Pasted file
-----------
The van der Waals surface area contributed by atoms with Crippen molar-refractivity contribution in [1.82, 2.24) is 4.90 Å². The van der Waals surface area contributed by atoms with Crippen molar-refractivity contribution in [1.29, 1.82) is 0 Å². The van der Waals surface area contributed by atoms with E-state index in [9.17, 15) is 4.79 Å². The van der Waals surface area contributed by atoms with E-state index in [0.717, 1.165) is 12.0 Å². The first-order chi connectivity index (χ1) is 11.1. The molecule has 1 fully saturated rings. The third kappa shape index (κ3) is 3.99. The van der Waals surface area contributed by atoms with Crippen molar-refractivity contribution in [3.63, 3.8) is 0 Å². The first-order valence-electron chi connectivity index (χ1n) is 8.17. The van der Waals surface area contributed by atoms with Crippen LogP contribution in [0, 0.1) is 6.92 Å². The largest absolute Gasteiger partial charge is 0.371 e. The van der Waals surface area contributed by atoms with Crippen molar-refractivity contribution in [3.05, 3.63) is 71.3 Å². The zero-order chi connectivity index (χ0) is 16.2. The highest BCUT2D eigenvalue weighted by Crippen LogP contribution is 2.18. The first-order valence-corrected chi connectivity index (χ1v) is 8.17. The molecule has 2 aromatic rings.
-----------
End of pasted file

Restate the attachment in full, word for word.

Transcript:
The van der Waals surface area contributed by atoms with Crippen molar-refractivity contribution in [1.82, 2.24) is 4.90 Å². The van der Waals surface area contributed by atoms with Crippen molar-refractivity contribution in [1.29, 1.82) is 0 Å². The van der Waals surface area contributed by atoms with E-state index in [9.17, 15) is 4.79 Å². The van der Waals surface area contributed by atoms with E-state index in [0.717, 1.165) is 12.0 Å². The first-order chi connectivity index (χ1) is 11.1. The molecule has 1 fully saturated rings. The third kappa shape index (κ3) is 3.99. The van der Waals surface area contributed by atoms with Crippen molar-refractivity contribution in [3.63, 3.8) is 0 Å². The first-order valence-electron chi connectivity index (χ1n) is 8.17. The van der Waals surface area contributed by atoms with Crippen LogP contribution in [0, 0.1) is 6.92 Å². The largest absolute Gasteiger partial charge is 0.371 e. The van der Waals surface area contributed by atoms with Crippen molar-refractivity contribution in [3.05, 3.63) is 71.3 Å². The zero-order chi connectivity index (χ0) is 16.2. The highest BCUT2D eigenvalue weighted by Crippen LogP contribution is 2.18. The first-order valence-corrected chi connectivity index (χ1v) is 8.17. The molecule has 2 aromatic rings.